A 44 year old man was working in his shop late at night in Toowoomba, he was believed to be using a generator in a confined space while repairing storm-damaged floors. He collapsed and subsequently died after the paramedics tried to resuscitate him. This tragic incident could and should’ve been avoided. Carbon monoxide is an odourless, colourless, tasteless and deadly gas.
What is CO?
It comprises one carbon atom and one oxygen atom, and if it’s inhaled in large amounts, it can be immensely toxic. Carbon monoxide originates from the incomplete burning of fuels like gasoline, natural gas, coal, wood, and oil in an environment where there is inadequate oxygen.
When and where is CO detected and used?
Carbon monoxide is important in many industries, especially in iron and steel production where it is used as a reducing agent. It is also used to make certain chemicals like methanol and acetic acid. Carbon monoxide and hydrogen can be turned into liquid hydrocarbons through chemical synthesis, which can be used as synthetic fuels.
However, carbon monoxide is a pollutant that is present in exhaust fumes from vehicles and industrial sources. It can also be used as a fuel in gas turbines and specific types of engines, as well as in various laboratory chemical reactions and as a calibration gas.
It is crucial to detect carbon monoxide in confined spaces with engines or heaters, such as in spacecraft and aviation, to ensure the safety of crew members and passengers. Carbon monoxide is also used in analytical chemistry and gas detection as a calibration gas for gas chromatographs and gas detectors. Additionally, it is utilized in some heat-treating processes, known as carburization, to increase the hardness and wear resistance of metals.
Signs of CO poisoning?
Carbon monoxide (CO) poisoning can be difficult to detect because the gas is colourless, odourless, and tasteless.
The danger of this gas is that it has the ability to penetrate the bloodstream via the lungs and attach itself to haemoglobin, a protein in red blood cells that is responsible for transporting oxygen. This results in a lack of oxygen supply to vital organs, which poses serious health risks to both humans and animals.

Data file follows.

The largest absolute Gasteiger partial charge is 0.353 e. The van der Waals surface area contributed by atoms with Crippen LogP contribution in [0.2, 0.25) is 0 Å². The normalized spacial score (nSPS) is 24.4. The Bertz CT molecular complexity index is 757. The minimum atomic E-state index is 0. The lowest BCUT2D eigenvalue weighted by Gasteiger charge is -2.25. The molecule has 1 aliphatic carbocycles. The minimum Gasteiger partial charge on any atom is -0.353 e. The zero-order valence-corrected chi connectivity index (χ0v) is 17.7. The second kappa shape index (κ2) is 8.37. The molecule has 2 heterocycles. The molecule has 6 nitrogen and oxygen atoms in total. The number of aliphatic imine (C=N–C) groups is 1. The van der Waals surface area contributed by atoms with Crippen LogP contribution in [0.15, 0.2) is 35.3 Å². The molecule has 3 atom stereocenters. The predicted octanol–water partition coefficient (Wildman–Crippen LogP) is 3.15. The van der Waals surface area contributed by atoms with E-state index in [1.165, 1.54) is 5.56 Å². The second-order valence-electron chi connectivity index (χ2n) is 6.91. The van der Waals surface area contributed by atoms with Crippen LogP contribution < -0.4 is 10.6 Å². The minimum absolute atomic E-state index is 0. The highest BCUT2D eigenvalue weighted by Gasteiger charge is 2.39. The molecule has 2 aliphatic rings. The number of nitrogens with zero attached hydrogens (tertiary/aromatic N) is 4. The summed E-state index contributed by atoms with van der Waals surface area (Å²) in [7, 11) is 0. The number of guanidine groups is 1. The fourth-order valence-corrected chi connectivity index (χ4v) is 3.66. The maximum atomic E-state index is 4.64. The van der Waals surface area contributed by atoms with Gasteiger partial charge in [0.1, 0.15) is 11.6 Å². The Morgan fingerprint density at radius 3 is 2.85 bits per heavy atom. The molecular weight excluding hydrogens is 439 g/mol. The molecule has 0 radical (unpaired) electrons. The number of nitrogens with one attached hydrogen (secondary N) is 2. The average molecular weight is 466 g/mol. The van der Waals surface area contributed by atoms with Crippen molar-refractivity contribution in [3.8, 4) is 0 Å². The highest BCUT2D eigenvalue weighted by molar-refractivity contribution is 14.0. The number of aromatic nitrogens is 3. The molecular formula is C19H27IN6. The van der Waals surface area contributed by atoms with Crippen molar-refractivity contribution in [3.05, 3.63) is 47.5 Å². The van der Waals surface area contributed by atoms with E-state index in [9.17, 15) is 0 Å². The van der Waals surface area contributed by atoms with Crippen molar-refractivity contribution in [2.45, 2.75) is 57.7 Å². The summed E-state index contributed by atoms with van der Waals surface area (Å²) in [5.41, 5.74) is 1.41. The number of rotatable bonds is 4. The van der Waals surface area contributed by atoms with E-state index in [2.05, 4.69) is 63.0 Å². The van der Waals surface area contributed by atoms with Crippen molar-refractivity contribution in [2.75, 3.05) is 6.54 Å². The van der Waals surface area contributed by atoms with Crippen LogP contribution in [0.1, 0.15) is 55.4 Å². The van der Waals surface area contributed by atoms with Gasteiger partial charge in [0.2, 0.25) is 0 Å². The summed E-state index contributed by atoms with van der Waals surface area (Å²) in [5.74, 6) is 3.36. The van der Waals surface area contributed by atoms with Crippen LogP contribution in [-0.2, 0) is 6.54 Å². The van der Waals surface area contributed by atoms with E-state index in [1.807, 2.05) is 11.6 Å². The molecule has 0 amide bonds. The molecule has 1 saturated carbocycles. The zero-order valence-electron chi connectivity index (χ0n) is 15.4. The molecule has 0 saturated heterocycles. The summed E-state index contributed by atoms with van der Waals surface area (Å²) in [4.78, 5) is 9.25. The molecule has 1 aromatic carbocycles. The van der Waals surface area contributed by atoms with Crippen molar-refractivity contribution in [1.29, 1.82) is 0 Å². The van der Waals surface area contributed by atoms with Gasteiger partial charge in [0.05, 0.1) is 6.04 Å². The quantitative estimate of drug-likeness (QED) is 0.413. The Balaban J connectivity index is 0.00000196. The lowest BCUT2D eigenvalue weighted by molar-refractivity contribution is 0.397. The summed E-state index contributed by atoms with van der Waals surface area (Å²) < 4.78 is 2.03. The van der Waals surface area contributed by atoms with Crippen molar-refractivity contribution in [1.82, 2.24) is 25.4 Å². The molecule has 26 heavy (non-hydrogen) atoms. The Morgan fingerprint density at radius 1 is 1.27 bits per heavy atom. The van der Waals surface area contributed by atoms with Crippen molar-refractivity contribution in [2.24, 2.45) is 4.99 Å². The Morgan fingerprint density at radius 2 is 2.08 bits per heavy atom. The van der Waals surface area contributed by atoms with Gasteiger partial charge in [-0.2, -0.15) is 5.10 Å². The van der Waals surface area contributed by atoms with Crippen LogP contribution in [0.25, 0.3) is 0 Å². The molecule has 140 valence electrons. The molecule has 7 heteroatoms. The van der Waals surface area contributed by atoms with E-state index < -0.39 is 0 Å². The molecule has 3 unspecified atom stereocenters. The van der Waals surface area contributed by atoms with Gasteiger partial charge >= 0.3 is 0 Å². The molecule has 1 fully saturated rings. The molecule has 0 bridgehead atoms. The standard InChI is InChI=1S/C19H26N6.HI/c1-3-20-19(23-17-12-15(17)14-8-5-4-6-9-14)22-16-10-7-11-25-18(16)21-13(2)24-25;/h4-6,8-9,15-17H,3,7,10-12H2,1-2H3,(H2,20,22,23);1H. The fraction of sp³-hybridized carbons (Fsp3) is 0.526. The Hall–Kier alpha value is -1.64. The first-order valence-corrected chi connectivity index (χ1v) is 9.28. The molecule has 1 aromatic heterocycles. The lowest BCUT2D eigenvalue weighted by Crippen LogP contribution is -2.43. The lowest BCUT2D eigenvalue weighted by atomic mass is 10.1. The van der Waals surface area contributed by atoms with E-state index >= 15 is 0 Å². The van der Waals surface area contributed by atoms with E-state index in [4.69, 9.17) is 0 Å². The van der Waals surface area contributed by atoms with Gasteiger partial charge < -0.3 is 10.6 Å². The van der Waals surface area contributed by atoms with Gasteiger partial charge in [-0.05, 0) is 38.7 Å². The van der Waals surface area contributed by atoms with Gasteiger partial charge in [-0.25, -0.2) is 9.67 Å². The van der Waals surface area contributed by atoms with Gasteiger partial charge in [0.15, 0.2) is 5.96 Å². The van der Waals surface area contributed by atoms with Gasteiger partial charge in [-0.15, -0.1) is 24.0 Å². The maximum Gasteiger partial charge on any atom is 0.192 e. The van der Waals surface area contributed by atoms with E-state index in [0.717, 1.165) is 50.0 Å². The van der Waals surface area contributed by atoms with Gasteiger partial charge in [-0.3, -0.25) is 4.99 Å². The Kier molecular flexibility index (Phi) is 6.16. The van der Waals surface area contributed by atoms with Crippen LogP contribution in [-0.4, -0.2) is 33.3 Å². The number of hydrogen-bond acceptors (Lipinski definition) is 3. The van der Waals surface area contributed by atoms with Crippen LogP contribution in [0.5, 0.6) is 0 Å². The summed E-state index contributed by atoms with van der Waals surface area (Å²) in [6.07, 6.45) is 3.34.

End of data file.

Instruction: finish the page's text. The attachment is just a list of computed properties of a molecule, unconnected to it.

Symptoms can vary depending on the concentration and duration of exposure.
Early signs of CO poisoning are often similar to flu-like symptoms, which can lead to misdiagnosis.
Common signs and symptoms of carbon monoxide poisoning include:
- Dizziness and Weakness
- Nausea and Vomiting
- Shortness of Breath.
- Confusion and Cognitive
- Chest Pain
- Visual Disturbances
- Loss of Consciousness
How to prevent Carbon Monoxide (CO) poisoning
To prevent carbon monoxide poisoning, it is essential to have functioning carbon monoxide detectors in homes and workplaces, to properly maintain and ventilate fuel-burning appliances, and to never use generators, grills, or other fuel-burning devices indoors or in enclosed spaces.
Installing CO detectors in your workplace can provide an early warning and potentially save lives by alerting you to dangerous levels of gas.
- Chemical Detection: Chemical detectors are small, portable devices that change colour when exposed to carbon monoxide. They typically contain a chemical compound that reacts with CO, causing a colour change that indicates the presence of the gas. These detectors are affordable and can be used in various settings, but they usually have a limited lifespan and need periodic replacement.
- Electrochemical Sensors: Electrochemical sensors are commonly used in dedicated carbon monoxide detectors. These sensors consist of electrodes immersed in an electrolyte solution. When carbon monoxide comes into contact with the sensor, a chemical reaction occurs, leading to a current flow that is proportional to the CO concentration. The detector measures this current and provides a reading or triggers an alarm when the CO level exceeds a certain threshold.
At Control Equipment we are constantly in search of new and safer technologies to keep at the cutting edge of technology development. We do this so that we can offer the best possible solution to our gas detecting customers.
Take a look at our fixed and portable Carbon Monoxide Gas detectors we offer.
In case of suspected carbon monoxide poisoning, immediate action should be taken to get to fresh air and seek medical attention.